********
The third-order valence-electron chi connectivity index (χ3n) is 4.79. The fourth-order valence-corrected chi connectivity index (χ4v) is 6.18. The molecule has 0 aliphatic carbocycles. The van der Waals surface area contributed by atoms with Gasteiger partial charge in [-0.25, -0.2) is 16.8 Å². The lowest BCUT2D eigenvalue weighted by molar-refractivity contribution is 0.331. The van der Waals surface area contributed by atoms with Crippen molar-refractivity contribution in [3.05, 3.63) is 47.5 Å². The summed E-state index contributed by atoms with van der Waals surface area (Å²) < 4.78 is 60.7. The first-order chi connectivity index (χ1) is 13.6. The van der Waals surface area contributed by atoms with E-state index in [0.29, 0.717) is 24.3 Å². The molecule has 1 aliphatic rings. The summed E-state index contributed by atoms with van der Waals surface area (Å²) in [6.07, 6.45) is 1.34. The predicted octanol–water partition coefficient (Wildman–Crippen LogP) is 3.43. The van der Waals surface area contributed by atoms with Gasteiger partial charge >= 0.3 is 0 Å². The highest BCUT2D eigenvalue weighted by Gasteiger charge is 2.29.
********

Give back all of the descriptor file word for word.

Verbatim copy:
The third-order valence-electron chi connectivity index (χ3n) is 4.79. The fourth-order valence-corrected chi connectivity index (χ4v) is 6.18. The molecule has 0 aliphatic carbocycles. The van der Waals surface area contributed by atoms with Gasteiger partial charge in [-0.25, -0.2) is 16.8 Å². The lowest BCUT2D eigenvalue weighted by molar-refractivity contribution is 0.331. The van der Waals surface area contributed by atoms with Crippen molar-refractivity contribution in [3.05, 3.63) is 47.5 Å². The summed E-state index contributed by atoms with van der Waals surface area (Å²) < 4.78 is 60.7. The first-order chi connectivity index (χ1) is 13.6. The van der Waals surface area contributed by atoms with E-state index in [0.29, 0.717) is 24.3 Å². The molecule has 1 aliphatic rings. The summed E-state index contributed by atoms with van der Waals surface area (Å²) in [6.07, 6.45) is 1.34. The predicted octanol–water partition coefficient (Wildman–Crippen LogP) is 3.43. The van der Waals surface area contributed by atoms with Gasteiger partial charge >= 0.3 is 0 Å². The highest BCUT2D eigenvalue weighted by Gasteiger charge is 2.29.